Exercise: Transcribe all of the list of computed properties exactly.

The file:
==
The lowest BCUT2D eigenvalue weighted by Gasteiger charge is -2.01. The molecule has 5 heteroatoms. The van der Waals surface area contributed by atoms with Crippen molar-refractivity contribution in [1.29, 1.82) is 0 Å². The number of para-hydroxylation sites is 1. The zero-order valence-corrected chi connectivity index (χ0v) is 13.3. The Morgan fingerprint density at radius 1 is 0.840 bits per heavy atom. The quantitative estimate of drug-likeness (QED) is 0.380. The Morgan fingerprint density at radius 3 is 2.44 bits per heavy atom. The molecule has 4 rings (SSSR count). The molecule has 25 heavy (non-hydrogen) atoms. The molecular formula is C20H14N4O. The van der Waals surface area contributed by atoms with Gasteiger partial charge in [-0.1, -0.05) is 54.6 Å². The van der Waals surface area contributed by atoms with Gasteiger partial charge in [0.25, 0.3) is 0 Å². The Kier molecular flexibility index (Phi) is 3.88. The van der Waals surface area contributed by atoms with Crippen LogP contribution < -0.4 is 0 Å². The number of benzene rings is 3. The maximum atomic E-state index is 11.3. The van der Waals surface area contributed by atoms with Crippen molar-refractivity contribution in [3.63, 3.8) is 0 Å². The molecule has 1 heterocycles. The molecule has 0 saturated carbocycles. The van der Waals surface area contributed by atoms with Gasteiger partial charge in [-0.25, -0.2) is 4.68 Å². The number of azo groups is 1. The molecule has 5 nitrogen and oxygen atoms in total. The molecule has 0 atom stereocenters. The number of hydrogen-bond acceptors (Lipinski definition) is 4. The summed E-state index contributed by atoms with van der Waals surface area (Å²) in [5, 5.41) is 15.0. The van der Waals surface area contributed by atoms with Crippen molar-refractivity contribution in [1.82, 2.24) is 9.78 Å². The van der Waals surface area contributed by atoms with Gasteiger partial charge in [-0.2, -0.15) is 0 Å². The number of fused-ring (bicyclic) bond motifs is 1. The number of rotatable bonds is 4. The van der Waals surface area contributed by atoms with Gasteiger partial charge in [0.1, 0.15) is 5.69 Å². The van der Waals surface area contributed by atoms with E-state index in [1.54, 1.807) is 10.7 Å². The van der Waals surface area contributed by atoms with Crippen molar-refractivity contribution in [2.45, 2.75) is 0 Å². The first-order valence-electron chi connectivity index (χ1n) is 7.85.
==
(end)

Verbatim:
The lowest BCUT2D eigenvalue weighted by Gasteiger charge is -2.01. The molecule has 5 heteroatoms. The van der Waals surface area contributed by atoms with Crippen molar-refractivity contribution in [1.29, 1.82) is 0 Å². The number of para-hydroxylation sites is 1. The zero-order valence-corrected chi connectivity index (χ0v) is 13.3. The Morgan fingerprint density at radius 1 is 0.840 bits per heavy atom. The quantitative estimate of drug-likeness (QED) is 0.380. The Morgan fingerprint density at radius 3 is 2.44 bits per heavy atom. The molecule has 4 rings (SSSR count). The molecule has 25 heavy (non-hydrogen) atoms. The molecular formula is C20H14N4O. The van der Waals surface area contributed by atoms with Gasteiger partial charge in [-0.1, -0.05) is 54.6 Å². The van der Waals surface area contributed by atoms with Gasteiger partial charge in [0.25, 0.3) is 0 Å². The Kier molecular flexibility index (Phi) is 3.88. The van der Waals surface area contributed by atoms with Crippen LogP contribution < -0.4 is 0 Å². The number of benzene rings is 3. The maximum atomic E-state index is 11.3. The van der Waals surface area contributed by atoms with Crippen molar-refractivity contribution in [3.63, 3.8) is 0 Å². The molecule has 1 heterocycles. The molecule has 0 saturated carbocycles. The van der Waals surface area contributed by atoms with Gasteiger partial charge in [-0.25, -0.2) is 4.68 Å². The number of azo groups is 1. The molecule has 5 nitrogen and oxygen atoms in total. The molecule has 0 atom stereocenters. The number of hydrogen-bond acceptors (Lipinski definition) is 4. The summed E-state index contributed by atoms with van der Waals surface area (Å²) in [5, 5.41) is 15.0. The van der Waals surface area contributed by atoms with Crippen molar-refractivity contribution in [1.82, 2.24) is 9.78 Å². The van der Waals surface area contributed by atoms with Gasteiger partial charge in [-0.2, -0.15) is 0 Å². The number of fused-ring (bicyclic) bond motifs is 1. The number of rotatable bonds is 4. The van der Waals surface area contributed by atoms with Gasteiger partial charge in [0.1, 0.15) is 5.69 Å². The van der Waals surface area contributed by atoms with E-state index in [1.54, 1.807) is 10.7 Å². The van der Waals surface area contributed by atoms with Crippen molar-refractivity contribution in [2.45, 2.75) is 0 Å². The first-order valence-electron chi connectivity index (χ1n) is 7.85.